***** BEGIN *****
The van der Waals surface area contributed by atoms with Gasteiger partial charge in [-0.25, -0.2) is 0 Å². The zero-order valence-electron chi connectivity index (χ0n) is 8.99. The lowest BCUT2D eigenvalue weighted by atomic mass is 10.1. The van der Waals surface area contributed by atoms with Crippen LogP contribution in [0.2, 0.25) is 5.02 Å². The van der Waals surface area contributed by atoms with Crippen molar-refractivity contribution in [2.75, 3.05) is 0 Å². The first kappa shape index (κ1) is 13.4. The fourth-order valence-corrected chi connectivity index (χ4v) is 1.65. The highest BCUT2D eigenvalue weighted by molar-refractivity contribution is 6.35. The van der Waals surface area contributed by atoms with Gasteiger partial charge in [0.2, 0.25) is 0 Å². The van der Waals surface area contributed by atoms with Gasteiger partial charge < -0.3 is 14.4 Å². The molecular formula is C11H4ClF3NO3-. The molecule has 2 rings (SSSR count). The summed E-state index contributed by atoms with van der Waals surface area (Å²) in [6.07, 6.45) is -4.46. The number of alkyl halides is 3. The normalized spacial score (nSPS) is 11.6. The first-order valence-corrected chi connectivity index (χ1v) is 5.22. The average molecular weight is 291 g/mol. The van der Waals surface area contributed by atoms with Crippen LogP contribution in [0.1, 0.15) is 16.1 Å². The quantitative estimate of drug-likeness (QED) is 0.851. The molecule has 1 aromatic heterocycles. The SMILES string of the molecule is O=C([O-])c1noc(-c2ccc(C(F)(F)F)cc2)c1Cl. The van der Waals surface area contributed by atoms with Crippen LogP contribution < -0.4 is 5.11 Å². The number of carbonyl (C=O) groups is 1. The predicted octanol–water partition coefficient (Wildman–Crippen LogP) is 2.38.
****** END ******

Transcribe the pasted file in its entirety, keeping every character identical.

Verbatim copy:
The van der Waals surface area contributed by atoms with Gasteiger partial charge in [-0.25, -0.2) is 0 Å². The zero-order valence-electron chi connectivity index (χ0n) is 8.99. The lowest BCUT2D eigenvalue weighted by atomic mass is 10.1. The van der Waals surface area contributed by atoms with Crippen LogP contribution in [0.2, 0.25) is 5.02 Å². The van der Waals surface area contributed by atoms with Crippen molar-refractivity contribution in [2.75, 3.05) is 0 Å². The first kappa shape index (κ1) is 13.4. The fourth-order valence-corrected chi connectivity index (χ4v) is 1.65. The highest BCUT2D eigenvalue weighted by molar-refractivity contribution is 6.35. The van der Waals surface area contributed by atoms with Gasteiger partial charge in [0.2, 0.25) is 0 Å². The van der Waals surface area contributed by atoms with Gasteiger partial charge < -0.3 is 14.4 Å². The molecular formula is C11H4ClF3NO3-. The molecule has 2 rings (SSSR count). The summed E-state index contributed by atoms with van der Waals surface area (Å²) in [6.07, 6.45) is -4.46. The number of alkyl halides is 3. The normalized spacial score (nSPS) is 11.6. The first-order valence-corrected chi connectivity index (χ1v) is 5.22. The average molecular weight is 291 g/mol. The van der Waals surface area contributed by atoms with Crippen LogP contribution in [0.1, 0.15) is 16.1 Å². The quantitative estimate of drug-likeness (QED) is 0.851. The molecule has 1 aromatic heterocycles. The SMILES string of the molecule is O=C([O-])c1noc(-c2ccc(C(F)(F)F)cc2)c1Cl. The van der Waals surface area contributed by atoms with Crippen LogP contribution < -0.4 is 5.11 Å². The number of carbonyl (C=O) groups is 1. The predicted octanol–water partition coefficient (Wildman–Crippen LogP) is 2.38.